Caroline Liu, Amy Leners, Andrew Barco, Lesley Jackson, Keeley Haftner
Curated by Danny Floyd for Chicago Artists Coalition, January 4 - 25, 2018
There is no doubt that we encounter words at every turn of daily life. Text however, is something more complicated, though just as integral. Michel Foucault wonders exactly how to define a text in his essay, “What is an Author?”:
The problem is both theoretical and technical. When undertaking the publication of Nietzsche's works, for example, where should one stop? Surely everything must be published, but what is "everything"? Everything that Nietzsche himself published, certainly. And what about the rough drafts for his works? Obviously. The plans for his aphorisms? Yes. The deleted passages and the notes at the bottom of the page? Yes. What if, within a workbook filled with aphorisms, one finds a reference, the notation of a meeting or of an address, or a laundry list: is it a work, or not? Why not? And so on, ad infinitum.
A text is a chain of interlocking iterations that together form a meaningful image of the world. As expressions of ongoing lived experience, it is difficult to know where texts end and where they begin.
When seen this way, texts are not simply confined to words and language. A work of art is also a text. This is plain to see when an artwork draws from written or literary sources, but those are not the extent of art’s textual quality. Much like words fit together to make sentences and sentences to make paragraphs, physical and contextual components fit together in a modular sense to create a text that is something bigger than the sum of its parts. Art, as an illocutionary act, draws from an accretion of meaning through edits, critique, accidents, movement from different settings, and more. Changes are the very meaning of the text.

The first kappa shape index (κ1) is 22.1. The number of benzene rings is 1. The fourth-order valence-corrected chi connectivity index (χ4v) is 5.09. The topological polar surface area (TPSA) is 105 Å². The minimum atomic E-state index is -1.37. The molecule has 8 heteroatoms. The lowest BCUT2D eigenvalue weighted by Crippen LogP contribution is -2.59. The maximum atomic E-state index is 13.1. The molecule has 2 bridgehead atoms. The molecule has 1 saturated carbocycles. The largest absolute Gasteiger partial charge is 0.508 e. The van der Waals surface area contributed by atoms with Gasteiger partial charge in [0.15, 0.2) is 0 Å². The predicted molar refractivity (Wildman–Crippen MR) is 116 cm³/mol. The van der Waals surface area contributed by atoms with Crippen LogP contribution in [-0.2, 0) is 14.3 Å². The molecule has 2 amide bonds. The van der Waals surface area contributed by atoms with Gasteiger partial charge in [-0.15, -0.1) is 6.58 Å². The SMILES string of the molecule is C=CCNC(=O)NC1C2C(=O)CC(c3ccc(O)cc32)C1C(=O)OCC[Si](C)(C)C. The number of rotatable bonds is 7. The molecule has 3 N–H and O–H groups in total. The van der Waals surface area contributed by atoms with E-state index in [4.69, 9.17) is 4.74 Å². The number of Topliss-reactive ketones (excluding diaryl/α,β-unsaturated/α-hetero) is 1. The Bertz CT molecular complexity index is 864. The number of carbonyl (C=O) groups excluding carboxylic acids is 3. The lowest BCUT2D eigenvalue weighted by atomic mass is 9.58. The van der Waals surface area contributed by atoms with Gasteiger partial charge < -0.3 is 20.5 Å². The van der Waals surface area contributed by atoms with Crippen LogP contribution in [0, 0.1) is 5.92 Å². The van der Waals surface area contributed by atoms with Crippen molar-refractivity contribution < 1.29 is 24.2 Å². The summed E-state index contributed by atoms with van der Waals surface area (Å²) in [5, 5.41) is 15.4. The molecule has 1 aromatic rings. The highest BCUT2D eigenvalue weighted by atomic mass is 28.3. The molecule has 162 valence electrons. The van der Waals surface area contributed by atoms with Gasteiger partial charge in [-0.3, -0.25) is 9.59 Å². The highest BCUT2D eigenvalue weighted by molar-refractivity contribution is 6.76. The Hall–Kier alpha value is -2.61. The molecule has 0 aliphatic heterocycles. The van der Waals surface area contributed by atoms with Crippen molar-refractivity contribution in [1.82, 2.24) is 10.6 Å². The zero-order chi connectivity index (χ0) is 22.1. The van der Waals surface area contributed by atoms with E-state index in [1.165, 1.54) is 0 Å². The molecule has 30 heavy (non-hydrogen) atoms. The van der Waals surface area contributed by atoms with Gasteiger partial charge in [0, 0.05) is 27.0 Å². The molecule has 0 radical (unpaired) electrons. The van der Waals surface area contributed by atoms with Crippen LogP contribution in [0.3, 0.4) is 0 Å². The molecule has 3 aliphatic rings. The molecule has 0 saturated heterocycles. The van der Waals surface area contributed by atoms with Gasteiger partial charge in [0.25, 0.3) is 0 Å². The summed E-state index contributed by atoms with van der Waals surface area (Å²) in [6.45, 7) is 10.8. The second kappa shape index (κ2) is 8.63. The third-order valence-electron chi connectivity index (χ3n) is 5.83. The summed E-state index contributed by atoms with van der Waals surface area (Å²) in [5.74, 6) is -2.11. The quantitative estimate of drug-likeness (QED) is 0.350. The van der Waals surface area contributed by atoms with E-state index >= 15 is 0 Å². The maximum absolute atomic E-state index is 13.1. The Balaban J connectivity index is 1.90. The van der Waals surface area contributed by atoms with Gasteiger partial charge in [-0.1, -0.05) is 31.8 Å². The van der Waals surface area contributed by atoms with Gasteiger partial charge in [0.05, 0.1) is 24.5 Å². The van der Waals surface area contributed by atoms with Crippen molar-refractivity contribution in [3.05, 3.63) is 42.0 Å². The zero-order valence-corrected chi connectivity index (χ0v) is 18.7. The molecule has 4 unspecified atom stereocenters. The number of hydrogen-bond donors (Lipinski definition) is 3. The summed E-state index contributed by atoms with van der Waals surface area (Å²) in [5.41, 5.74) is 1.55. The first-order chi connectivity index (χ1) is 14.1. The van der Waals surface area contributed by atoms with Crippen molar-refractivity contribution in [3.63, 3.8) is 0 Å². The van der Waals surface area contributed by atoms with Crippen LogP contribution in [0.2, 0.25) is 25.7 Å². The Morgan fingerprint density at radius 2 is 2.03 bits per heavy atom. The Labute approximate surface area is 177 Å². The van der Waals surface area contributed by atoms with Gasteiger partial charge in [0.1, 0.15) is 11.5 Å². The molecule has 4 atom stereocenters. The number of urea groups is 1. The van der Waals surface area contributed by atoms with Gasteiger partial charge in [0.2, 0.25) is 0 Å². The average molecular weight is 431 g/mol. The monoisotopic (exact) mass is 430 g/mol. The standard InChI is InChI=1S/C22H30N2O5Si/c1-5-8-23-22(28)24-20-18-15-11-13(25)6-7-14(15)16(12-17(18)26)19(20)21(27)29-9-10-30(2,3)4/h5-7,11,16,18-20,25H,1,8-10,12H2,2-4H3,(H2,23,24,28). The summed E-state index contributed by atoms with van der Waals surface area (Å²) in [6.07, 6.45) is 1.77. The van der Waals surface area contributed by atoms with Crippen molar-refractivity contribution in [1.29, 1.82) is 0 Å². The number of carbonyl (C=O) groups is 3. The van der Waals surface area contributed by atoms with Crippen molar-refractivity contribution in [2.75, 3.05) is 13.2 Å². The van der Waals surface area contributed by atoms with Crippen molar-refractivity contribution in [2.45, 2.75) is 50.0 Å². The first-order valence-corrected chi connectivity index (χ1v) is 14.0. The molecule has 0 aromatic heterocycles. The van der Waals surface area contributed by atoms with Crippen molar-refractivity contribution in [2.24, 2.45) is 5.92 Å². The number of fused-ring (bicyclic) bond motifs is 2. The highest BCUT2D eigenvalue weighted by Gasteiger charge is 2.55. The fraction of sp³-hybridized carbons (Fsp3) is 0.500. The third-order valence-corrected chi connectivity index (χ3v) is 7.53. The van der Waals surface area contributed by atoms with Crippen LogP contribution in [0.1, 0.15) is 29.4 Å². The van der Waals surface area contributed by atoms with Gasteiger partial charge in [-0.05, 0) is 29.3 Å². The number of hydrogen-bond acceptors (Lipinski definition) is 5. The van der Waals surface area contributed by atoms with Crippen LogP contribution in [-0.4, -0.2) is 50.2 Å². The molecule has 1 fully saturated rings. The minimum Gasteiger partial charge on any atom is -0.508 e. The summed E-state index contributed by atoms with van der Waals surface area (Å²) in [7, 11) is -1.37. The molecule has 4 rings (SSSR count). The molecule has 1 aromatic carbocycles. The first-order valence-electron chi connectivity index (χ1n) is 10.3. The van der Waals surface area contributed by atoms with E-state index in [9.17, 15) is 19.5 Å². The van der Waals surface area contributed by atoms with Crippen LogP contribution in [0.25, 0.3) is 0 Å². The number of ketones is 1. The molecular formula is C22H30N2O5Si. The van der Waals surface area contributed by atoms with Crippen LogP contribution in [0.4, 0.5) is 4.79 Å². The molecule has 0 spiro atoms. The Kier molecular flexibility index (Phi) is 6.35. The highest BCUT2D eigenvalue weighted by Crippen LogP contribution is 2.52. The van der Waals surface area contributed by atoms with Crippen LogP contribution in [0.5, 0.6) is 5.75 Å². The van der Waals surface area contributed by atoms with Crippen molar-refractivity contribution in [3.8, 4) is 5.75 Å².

Texts are living documents on account of these changes. Since they can record these changes, texts naturally take on a historical quality. But history always looks into a mirror of speculation. A text is never really complete, but continues into the future, especially if its audience continues to interpret it in new ways. This exhibition highlights the crafting of textual artworks, particularly as textuality is a function of time. The images here range from the ancient to the futuristic, or sometimes both at once. They draw on narratives of personal memory and cultural myth serving to carry those stories forward. Moments of rupture and poetic reflection are written into these works. The texts of each work are intentionally not similar; rather, they stand to show the versatility of text.
So with these considerations, we return to Foucault’s question: What is the work? A textual work of art is not just the thing itself; nothing is left out. It is every cultural phenomenon and historical precedent that inspired it, the material substances that compose it and the images that result, the artists’ process, and the room in which it is exhibited. Finally, it also is about relationships between works of art, artist, curator, and audience within the private or public realm. All of these events and meaning are concentrated into one exhibition where the text stands behind the artwork.